When I was in graduate school getting my Master’s in Library Science, I had a professor who referred to the gift of finding just the book you need on the shelves — whether as a library patron or a library employee — as the “Blessing of St. Melvil.” You probably know St. Melvil as the creator of the Dewey Decimal System (which, of course, you were forced to memorize in school). Most library users, whether they remember the Dewey Decimal System or not, have experienced the serendipity of discovering just the right book at the library. At my school, again and again, St. Melvil has provided. Somehow I have just read or just shelved or just checked in the perfect title to answer a particular question. Sometimes I have no idea whatsoever but will manage to put my hand on the exact book I need before I have a chance to turn to the computer for help. Clear evidence of St. Melvil at work.
Certainly I am grateful for St. Melvil’s assistance, and of course I have good training as well as ten years of experience under my belt. I smile to see students recommend books to one another in breathless terms. However, there are some connections that cannot be explained unless the books themselves get a little credit. We love the idea of a room full of shelves, but surely the books want to be read, to be out in the world making connections. Do they whisper to the reader who gets lost between the shelves and then between the pages? And do the readers whisper back with each turn of the page? As a reader myself, I know how books have changed me. So likewise,does a book come back to the shelf somehow changed by the person who read it?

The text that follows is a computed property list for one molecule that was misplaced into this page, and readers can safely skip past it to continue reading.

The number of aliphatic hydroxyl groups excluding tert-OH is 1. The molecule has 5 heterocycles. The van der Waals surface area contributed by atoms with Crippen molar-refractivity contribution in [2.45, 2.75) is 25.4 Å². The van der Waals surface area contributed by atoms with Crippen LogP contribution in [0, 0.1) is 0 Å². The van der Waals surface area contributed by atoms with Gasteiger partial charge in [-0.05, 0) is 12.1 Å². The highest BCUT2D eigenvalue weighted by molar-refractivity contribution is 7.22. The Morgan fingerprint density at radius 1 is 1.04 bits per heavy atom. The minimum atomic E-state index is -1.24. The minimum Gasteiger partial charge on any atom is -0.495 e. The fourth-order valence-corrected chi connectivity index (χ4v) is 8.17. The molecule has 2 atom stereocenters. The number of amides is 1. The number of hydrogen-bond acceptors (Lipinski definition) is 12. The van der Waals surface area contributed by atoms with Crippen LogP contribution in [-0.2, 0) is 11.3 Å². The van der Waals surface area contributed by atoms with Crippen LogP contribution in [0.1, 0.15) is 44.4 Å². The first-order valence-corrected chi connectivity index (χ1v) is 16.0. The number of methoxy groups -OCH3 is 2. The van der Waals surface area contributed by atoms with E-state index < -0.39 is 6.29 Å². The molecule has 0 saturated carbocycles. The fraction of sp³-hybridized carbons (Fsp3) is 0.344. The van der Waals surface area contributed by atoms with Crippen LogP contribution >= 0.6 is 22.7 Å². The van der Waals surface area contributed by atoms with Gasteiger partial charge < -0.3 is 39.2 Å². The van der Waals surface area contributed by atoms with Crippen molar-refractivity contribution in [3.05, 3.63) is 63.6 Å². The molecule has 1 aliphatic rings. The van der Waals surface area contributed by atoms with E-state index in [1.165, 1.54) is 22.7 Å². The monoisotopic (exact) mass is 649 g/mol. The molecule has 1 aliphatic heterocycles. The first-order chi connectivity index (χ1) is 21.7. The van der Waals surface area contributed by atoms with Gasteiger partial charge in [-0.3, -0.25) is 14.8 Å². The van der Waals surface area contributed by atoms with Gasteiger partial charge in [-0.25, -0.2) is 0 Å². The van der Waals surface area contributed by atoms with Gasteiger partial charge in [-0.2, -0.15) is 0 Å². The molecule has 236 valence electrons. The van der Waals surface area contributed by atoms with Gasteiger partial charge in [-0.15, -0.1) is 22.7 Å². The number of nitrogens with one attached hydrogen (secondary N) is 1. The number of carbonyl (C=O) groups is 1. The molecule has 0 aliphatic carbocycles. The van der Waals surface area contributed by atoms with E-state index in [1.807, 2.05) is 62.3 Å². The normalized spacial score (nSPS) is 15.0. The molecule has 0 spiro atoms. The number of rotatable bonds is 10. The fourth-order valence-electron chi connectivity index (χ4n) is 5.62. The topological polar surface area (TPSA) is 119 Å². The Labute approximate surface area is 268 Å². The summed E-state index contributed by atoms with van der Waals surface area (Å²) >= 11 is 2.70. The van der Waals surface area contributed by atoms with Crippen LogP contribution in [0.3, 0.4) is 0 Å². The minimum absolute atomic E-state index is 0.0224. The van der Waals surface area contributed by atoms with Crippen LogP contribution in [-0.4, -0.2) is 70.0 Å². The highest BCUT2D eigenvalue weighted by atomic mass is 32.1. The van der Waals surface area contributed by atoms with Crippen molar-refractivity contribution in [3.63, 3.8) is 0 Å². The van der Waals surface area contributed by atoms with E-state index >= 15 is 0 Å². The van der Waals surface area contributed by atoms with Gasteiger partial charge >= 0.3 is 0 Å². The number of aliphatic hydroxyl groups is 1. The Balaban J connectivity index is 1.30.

I have to believe that it does. A book that has been read and loved by a long chain of readers must carry that love with it until it simply falls apart. The copies of Little Women and The Great Brain that I got from the library as a child were worn and clearly read. I can say the same for copies of The Giver and The Bluford Series on my library’s shelves today. When you hold a book that has connected with someone else, can’t you feel it? These books were carefully selected and processed for the library. They have been read by different students throughout the years. Whether a book was loved or hated or left unfinished, I believe that every person the book comes in contact with adds to its presence. On my shelves they are a great cloud of witnesses.
When the Bible uses the phrase “great cloud of witnesses” in the book of Hebrews, it refers to the heroes of the faith who came before. Whether we remember them or not, they exist, linking the past to the present. In the same way, the connections that begin with a book continue beyond its pages, linking us one to another, whether we know it or not. I bear witness to this serendipity as much as I can, but even I cannot see everything that the books know. This is my calling: not just to the kids and the school, but also to the books. From long ago they have called to me and I continue to answer. Every day I aim to honor both the books and the readers by helping them find one another.
Kari Baumann is a middle school librarian in North Carolina. She enjoys young adult literature, politics, and Connie Britton’s hair. She writes about seeing and being seen at www.throughaglass.net.